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RULE 19-301.17. SALE OF LAW PRACTICE (1.17)

West's Annotated Code of MarylandMaryland Rules

West's Annotated Code of Maryland
Maryland Rules
Title 19. Attorneys
Chapter 300. Maryland Attorneys' Rules of Professional Conduct
Client-Attorney Relationship [Rules 19-301.1 to 19-301.18]
MD Rules Attorneys, Rule 19-301.17
RULE 19-301.17. SALE OF LAW PRACTICE (1.17)
(a) Subject to section (b) of this Rule, a law practice, including goodwill, may be sold if the following conditions are satisfied:
(1) Except in the case of death, disability, or appointment of the seller to judicial office, the entire practice that is the subject of the sale has been in existence at least five years prior to the date of sale;
(2) The practice is sold as an entirety to another attorney or law firm; and
(3) Written notice has been mailed to the last known address of the seller's current clients regarding:
(A) the proposed sale;
(B) the terms of any proposed change in the fee arrangement;
(C) the client's right to retain another attorney, to take possession of the file, and to obtain any funds or other property to which the client is entitled; and
(D) the fact that the client's consent to the new representation will be presumed if the client does not take any action or does not otherwise object within sixty (60) days of mailing of the notice.
(b) If a notice required by subsection (a)(3) of this Rule is returned and the client cannot be located, the representation of that client may be transferred to the purchaser only by an order of a court of competent jurisdiction authorizing the transfer. The seller may disclose to the court in camera information relating to the representation only to the extent necessary to obtain an order authorizing the transfer.
COMMENT
[1] The practice of law is a profession, not merely a business. Clients are not commodities that can be purchased and sold at will. Pursuant to this Rule, when an attorney or an entire firm ceases to practice and another attorney or firm takes over the representation, the selling attorney or firm may obtain compensation for the reasonable value of the practice as may withdrawing partners of law firms. See Rules 19-305.4 (5.4) and 19-305.6 (5.6).
Termination of Practice by the Seller--[2] The requirement that all of the private practice be sold is satisfied if the seller in good faith makes the entire practice available for sale to the purchaser. The fact that a number of the seller's clients decide not to be represented by the purchaser but take their matters elsewhere does not therefore result in a violation. The purchase agreement for the sale of a law practice may allow for restrictions on the scope and time of the seller's reentry into practice.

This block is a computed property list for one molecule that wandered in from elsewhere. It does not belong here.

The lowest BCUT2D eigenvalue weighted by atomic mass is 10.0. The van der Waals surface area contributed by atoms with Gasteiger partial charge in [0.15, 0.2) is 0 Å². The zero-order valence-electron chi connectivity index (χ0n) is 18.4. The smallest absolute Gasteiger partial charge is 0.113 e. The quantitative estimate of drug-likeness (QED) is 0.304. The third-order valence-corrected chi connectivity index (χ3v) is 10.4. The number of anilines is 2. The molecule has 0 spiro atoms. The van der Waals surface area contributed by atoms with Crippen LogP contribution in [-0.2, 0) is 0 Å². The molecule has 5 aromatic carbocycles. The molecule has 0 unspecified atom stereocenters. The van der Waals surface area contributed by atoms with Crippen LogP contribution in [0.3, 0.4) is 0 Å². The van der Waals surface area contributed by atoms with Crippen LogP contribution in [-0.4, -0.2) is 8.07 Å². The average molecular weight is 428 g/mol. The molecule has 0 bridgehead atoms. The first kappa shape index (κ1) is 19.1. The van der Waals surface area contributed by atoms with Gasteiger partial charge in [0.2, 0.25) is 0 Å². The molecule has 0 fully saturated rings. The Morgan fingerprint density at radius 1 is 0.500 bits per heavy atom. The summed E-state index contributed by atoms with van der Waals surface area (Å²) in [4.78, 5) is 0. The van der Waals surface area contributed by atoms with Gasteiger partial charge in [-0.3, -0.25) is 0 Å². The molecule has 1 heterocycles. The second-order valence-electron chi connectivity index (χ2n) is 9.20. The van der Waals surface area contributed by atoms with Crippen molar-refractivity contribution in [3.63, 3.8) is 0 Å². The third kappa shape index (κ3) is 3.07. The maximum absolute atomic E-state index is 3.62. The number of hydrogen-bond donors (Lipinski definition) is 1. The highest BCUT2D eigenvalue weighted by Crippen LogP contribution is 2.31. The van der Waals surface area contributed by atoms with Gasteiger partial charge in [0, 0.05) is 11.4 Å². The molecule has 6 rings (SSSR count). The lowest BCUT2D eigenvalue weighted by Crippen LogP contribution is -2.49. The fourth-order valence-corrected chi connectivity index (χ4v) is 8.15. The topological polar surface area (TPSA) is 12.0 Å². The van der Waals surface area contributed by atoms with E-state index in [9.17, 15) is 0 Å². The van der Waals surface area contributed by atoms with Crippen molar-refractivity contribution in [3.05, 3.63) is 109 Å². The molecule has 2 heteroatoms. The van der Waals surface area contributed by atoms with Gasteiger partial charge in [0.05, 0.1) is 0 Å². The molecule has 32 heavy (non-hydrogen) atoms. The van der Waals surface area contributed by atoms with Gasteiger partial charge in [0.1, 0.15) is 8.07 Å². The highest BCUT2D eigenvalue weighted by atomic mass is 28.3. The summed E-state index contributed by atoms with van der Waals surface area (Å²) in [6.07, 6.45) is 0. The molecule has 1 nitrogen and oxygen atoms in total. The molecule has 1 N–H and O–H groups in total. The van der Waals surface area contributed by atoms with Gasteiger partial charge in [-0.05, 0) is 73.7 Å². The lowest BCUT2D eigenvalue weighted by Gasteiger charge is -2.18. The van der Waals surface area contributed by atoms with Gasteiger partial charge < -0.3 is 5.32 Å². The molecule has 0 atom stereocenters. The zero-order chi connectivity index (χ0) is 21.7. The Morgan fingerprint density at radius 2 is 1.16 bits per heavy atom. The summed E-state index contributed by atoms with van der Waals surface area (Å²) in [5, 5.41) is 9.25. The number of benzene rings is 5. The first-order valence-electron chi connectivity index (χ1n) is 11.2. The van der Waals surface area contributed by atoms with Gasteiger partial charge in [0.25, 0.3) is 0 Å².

Single Purchaser--[3] The Rule requires a single purchaser. The prohibition against piecemeal sale of a practice protects those clients whose matters are less lucrative and who might find it difficult to secure another attorney if a sale could be limited to substantial fee-generating matters. The purchaser is required to undertake all client matters in the practice, subject to client consent. If, however, the purchaser is unable to undertake all client matters because of a conflict of interest in a specific matter respecting which the purchaser is not permitted by Rule 19-301.7 (1.7) or another rule to represent the client, the requirement that there be a single purchaser is nevertheless satisfied.
Client Confidences, Consent and Notice--[4] Negotiations between seller and prospective purchaser prior to disclosure of information relating to a specific representation of an identifiable client no more violate the confidentiality provisions of Rule 19-301.6 (1.6) than do preliminary discussions concerning the possible association of another attorney or mergers between firms, with respect to which client consent is not required. Providing the purchaser access to client-specific information relating to the representation and to the file, however, requires client consent. The Rule provides that before such information can be disclosed by the seller to the purchaser, written notice of the contemplated sale must be mailed to the client. The notice must include the identity of the purchaser and any proposed change in the terms of future representation, and must tell the client that the decision to consent or make other arrangements must be made within 60 days. If nothing is heard from the client within that time, consent to the new representation is presumed.